Thursday, November 19, 2015

Brazil Faces Serious Power and Crop Losses

Scientists warn that Brazil can expect falling hydroelectric supplies and severe crop failures by 2040 as climate change reduces rainfall and increases drought.


Water flow at major Brazilian power stations such as Itaipu could decline by more than 50%. (Image Credit: Herr stahlhoefer via Wikimedia Commons) Click to Enlarge.
The effects of climate change over the next 25 years could see Brazil face intense droughts that turn hydroelectric power stations in the Amazon into white elephants, and cause heavy crop losses and epidemics of dengue fever, malaria and leptospirosis.

That is the conclusion of the largest climate change study ever undertaken in Brazil – conducted by the Secretariat of Strategic Issues (SAE), a government department with ministerial status.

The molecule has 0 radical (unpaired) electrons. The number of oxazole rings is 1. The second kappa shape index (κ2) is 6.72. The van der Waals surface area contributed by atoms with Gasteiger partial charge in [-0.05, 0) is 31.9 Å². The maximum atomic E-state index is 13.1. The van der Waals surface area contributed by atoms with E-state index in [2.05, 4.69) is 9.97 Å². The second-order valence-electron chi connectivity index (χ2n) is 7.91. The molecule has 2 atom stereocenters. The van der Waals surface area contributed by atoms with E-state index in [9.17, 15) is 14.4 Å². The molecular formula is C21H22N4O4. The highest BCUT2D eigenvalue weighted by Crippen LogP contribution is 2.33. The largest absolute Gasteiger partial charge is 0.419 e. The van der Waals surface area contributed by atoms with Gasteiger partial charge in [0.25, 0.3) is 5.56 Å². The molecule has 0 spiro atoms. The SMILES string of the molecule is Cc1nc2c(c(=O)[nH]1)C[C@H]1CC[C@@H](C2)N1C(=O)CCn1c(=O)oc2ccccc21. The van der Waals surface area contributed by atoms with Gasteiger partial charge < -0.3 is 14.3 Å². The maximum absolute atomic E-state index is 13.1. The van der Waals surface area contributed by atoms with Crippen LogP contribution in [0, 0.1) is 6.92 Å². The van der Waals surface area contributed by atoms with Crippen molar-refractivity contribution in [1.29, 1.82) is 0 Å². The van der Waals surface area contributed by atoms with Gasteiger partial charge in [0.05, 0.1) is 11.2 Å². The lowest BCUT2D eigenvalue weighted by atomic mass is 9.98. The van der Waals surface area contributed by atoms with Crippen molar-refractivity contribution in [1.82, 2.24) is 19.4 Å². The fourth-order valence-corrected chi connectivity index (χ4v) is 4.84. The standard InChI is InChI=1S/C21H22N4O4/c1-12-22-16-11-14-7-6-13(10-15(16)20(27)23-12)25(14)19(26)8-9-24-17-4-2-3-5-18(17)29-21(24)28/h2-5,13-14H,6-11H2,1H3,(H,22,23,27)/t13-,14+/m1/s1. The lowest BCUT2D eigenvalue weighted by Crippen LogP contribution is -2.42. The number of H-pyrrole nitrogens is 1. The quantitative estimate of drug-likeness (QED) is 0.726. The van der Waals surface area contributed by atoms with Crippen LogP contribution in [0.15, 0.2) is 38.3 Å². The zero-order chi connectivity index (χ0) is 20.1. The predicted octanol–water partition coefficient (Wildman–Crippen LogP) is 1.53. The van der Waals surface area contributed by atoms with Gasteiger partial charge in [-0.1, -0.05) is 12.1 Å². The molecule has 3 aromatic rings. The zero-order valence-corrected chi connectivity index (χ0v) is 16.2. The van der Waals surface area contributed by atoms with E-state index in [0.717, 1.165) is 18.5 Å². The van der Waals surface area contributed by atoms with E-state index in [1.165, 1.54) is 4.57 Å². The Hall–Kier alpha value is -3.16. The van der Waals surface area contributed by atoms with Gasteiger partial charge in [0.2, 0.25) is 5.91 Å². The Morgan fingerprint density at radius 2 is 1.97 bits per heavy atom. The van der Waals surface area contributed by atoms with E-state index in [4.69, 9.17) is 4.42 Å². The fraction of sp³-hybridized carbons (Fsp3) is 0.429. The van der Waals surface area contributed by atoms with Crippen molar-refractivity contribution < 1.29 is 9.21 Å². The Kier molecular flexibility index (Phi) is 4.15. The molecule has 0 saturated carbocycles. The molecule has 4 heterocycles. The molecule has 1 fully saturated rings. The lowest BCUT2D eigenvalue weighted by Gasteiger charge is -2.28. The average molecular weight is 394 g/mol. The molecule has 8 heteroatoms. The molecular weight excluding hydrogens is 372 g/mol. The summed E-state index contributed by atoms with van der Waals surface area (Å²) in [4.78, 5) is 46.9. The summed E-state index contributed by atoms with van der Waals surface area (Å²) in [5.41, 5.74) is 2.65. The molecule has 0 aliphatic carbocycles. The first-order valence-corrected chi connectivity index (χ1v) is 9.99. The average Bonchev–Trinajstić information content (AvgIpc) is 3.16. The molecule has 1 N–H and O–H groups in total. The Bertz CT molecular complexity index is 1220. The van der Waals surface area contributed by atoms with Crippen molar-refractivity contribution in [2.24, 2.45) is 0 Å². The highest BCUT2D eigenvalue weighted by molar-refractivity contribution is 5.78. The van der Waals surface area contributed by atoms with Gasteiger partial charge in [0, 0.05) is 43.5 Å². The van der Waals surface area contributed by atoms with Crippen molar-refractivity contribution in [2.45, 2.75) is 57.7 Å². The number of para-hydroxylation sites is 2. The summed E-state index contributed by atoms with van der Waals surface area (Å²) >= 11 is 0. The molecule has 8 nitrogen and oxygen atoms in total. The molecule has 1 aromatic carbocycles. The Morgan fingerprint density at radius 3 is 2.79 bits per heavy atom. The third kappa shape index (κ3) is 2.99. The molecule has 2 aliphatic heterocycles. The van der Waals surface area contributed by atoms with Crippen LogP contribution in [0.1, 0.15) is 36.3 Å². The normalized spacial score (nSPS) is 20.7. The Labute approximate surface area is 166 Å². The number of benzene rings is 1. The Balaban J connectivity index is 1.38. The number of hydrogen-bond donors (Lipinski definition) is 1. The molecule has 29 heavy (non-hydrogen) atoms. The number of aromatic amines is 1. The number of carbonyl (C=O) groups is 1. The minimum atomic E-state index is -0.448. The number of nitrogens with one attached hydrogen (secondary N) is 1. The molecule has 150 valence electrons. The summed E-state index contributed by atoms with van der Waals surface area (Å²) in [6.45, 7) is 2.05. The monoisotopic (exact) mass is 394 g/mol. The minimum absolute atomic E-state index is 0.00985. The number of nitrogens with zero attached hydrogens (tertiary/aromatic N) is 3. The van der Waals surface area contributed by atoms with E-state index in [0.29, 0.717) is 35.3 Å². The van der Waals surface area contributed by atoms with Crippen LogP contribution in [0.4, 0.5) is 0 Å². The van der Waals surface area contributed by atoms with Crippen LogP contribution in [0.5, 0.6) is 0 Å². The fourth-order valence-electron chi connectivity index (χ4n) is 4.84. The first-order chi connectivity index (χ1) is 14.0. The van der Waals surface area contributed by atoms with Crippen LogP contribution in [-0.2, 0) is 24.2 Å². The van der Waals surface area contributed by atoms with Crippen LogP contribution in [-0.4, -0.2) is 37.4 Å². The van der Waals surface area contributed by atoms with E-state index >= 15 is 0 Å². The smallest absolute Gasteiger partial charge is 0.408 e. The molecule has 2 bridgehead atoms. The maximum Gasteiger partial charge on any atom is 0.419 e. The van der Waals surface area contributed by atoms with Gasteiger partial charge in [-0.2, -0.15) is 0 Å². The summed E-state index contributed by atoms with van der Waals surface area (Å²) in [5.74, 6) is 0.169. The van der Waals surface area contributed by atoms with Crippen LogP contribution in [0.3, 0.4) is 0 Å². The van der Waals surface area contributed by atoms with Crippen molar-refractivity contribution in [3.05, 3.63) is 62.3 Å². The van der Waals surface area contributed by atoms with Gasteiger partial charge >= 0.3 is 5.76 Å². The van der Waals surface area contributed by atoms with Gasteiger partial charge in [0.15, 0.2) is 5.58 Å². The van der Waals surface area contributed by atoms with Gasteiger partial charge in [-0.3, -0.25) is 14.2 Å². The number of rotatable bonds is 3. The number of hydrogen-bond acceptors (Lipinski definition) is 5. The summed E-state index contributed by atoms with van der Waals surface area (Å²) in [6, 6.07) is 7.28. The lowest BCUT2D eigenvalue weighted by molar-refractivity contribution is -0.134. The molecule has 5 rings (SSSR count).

The objective of the SAE study (currently available only in Portuguese) was to foresee how climate change could affect the country’s main economic sectors, and to suggest strategies for increasing their resilience.

The report was published with surprising discretion, given its importance, at the end of October.  No major media picked it up, and it might have passed unnoticed, but for Observat√≥rio do Clima (OC), a civil society network.

Read more at Brazil Faces Serious Power and Crop Losses

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